TheWalrus wrote:I'm confused about accommodations for contract and the remedies. If anyone could help, I'd appreciate it. Thanks.
Here's my brief understanding. I've only seen this in answer choices, never part of the question:
UCC § 2-206, Offer and Acceptance in Formation of Contract, allows the seller to get around formally accepting an offer by shipment by serving a notice that the non-confirming shipment is only a "reasonable accommodation." Thus, my understanding is that the seller won't be liable for breach because a contract was never formed.
Practically, I have no idea how this would play out. My guess is that this is a way for repeat players to hedge against a breach. If the package is not accepted, they just have to pay shipping to get it back, they're not responsible for (probably) much more expensive breach for non-confirming goods.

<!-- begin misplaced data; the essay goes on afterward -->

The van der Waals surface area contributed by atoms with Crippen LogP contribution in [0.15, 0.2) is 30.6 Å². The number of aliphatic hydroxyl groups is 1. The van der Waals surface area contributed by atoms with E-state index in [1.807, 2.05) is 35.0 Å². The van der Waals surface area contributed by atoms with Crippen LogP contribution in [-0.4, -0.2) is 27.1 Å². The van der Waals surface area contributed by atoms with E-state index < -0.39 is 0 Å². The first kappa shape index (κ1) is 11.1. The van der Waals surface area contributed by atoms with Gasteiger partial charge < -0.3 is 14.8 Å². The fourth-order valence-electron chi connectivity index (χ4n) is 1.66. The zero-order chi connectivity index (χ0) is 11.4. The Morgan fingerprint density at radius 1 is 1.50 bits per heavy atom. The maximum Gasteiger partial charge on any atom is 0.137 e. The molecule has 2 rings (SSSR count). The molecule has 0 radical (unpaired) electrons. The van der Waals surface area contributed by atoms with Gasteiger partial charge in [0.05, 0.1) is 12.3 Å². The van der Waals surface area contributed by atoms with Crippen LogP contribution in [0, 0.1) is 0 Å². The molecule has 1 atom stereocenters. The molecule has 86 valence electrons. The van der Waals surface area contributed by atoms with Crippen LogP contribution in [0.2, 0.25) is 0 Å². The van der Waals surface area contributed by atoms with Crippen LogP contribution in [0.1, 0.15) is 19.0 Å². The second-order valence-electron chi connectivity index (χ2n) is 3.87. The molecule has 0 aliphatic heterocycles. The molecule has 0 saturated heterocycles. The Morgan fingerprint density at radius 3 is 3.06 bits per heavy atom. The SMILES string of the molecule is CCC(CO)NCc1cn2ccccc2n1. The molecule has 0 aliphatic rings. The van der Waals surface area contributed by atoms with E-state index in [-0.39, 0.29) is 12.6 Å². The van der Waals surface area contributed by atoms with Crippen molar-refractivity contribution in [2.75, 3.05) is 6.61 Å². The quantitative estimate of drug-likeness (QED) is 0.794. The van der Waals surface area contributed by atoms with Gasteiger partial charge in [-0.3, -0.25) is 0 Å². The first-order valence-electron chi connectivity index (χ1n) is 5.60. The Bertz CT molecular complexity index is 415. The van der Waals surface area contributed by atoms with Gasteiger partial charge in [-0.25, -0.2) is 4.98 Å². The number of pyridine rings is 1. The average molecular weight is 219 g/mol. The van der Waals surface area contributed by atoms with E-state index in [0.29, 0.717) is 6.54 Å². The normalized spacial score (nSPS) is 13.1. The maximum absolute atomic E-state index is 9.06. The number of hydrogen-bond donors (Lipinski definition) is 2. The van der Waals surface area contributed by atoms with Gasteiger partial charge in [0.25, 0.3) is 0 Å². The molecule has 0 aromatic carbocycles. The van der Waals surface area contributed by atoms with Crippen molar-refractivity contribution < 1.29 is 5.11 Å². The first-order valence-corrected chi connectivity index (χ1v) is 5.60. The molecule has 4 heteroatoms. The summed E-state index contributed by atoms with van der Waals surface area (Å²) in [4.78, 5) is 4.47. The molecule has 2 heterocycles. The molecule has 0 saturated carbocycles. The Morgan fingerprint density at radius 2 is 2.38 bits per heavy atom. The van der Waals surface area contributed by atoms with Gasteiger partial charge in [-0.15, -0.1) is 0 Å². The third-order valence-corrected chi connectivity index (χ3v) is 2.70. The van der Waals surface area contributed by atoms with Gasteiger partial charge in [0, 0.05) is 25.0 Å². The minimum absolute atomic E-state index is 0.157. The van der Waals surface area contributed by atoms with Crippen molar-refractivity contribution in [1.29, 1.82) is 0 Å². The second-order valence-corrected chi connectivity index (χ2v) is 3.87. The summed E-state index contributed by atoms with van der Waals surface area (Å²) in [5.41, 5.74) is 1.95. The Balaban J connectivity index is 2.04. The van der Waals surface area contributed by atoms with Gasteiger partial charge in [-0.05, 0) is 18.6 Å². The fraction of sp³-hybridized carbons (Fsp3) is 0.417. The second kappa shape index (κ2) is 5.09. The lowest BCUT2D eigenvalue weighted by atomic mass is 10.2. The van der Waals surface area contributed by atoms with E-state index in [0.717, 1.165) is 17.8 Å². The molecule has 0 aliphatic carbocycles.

For goods under a valid contract accepted by performance or a promise to ship, remember that there are four remedies depending on conformity and which party breached:
1. Seller breach/buyer keeps = Fair market value if perfect MINUS Market value as delivered OR cost of repair
2. Seller breach/seller keeps = market price at time of discovery MINUS k price OR replacement – K price
3. Buyer breach/buyer keeps = price of Contract
4. Buyer breach/seller keeps = K price MINUS resale )(BUT lost profits possible if volume seller)